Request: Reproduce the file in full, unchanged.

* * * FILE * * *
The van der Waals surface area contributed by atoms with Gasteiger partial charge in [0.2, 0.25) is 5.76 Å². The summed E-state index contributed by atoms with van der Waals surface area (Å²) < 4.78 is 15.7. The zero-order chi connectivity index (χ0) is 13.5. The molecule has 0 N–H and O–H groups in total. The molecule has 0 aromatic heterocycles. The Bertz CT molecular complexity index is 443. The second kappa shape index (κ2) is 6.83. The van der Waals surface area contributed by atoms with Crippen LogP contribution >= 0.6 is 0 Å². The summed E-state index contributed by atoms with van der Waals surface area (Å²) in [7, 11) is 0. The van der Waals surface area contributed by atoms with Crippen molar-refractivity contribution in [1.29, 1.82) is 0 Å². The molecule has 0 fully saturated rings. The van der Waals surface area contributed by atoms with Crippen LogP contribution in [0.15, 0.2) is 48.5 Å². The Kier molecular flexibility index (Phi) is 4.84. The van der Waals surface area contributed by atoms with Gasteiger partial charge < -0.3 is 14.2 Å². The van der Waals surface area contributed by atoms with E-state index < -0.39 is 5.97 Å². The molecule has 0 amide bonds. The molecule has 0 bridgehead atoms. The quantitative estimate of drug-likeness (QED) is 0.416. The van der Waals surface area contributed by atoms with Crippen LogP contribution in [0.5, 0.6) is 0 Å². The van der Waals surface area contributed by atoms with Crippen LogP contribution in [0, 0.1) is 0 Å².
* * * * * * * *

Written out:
The van der Waals surface area contributed by atoms with Gasteiger partial charge in [0.2, 0.25) is 5.76 Å². The summed E-state index contributed by atoms with van der Waals surface area (Å²) < 4.78 is 15.7. The zero-order chi connectivity index (χ0) is 13.5. The molecule has 0 N–H and O–H groups in total. The molecule has 0 aromatic heterocycles. The Bertz CT molecular complexity index is 443. The second kappa shape index (κ2) is 6.83. The van der Waals surface area contributed by atoms with Crippen LogP contribution >= 0.6 is 0 Å². The summed E-state index contributed by atoms with van der Waals surface area (Å²) in [7, 11) is 0. The van der Waals surface area contributed by atoms with Crippen molar-refractivity contribution in [1.29, 1.82) is 0 Å². The molecule has 0 fully saturated rings. The van der Waals surface area contributed by atoms with Crippen LogP contribution in [0.15, 0.2) is 48.5 Å². The Kier molecular flexibility index (Phi) is 4.84. The van der Waals surface area contributed by atoms with Gasteiger partial charge < -0.3 is 14.2 Å². The van der Waals surface area contributed by atoms with E-state index < -0.39 is 5.97 Å². The molecule has 0 amide bonds. The molecule has 0 bridgehead atoms. The quantitative estimate of drug-likeness (QED) is 0.416. The van der Waals surface area contributed by atoms with Crippen LogP contribution in [0.5, 0.6) is 0 Å². The van der Waals surface area contributed by atoms with Crippen LogP contribution in [0, 0.1) is 0 Å².